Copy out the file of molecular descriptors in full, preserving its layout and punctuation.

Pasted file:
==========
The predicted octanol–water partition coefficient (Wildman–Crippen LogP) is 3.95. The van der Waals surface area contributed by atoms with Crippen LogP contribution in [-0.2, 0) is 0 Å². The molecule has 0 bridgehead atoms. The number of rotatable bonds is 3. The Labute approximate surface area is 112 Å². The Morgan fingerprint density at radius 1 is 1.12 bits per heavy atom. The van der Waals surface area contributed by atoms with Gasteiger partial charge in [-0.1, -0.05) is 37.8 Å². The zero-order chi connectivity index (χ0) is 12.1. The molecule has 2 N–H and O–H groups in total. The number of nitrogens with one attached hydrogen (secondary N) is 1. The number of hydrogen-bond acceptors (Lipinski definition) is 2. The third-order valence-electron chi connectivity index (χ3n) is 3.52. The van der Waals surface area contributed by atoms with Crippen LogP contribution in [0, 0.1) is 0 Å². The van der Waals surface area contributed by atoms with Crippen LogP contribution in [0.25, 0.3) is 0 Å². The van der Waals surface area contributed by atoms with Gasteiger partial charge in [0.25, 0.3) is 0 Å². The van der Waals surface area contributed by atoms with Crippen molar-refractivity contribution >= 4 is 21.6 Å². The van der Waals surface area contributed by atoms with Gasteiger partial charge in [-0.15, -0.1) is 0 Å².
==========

The predicted octanol–water partition coefficient (Wildman–Crippen LogP) is 3.95. The van der Waals surface area contributed by atoms with Crippen LogP contribution in [-0.2, 0) is 0 Å². The molecule has 0 bridgehead atoms. The number of rotatable bonds is 3. The Labute approximate surface area is 112 Å². The Morgan fingerprint density at radius 1 is 1.12 bits per heavy atom. The van der Waals surface area contributed by atoms with Gasteiger partial charge in [-0.1, -0.05) is 37.8 Å². The zero-order chi connectivity index (χ0) is 12.1. The molecule has 2 N–H and O–H groups in total. The number of nitrogens with one attached hydrogen (secondary N) is 1. The number of hydrogen-bond acceptors (Lipinski definition) is 2. The third-order valence-electron chi connectivity index (χ3n) is 3.52. The van der Waals surface area contributed by atoms with Crippen LogP contribution in [0, 0.1) is 0 Å². The van der Waals surface area contributed by atoms with Crippen LogP contribution in [0.25, 0.3) is 0 Å². The van der Waals surface area contributed by atoms with Gasteiger partial charge in [0.25, 0.3) is 0 Å². The van der Waals surface area contributed by atoms with Crippen molar-refractivity contribution >= 4 is 21.6 Å². The van der Waals surface area contributed by atoms with Gasteiger partial charge in [-0.15, -0.1) is 0 Å².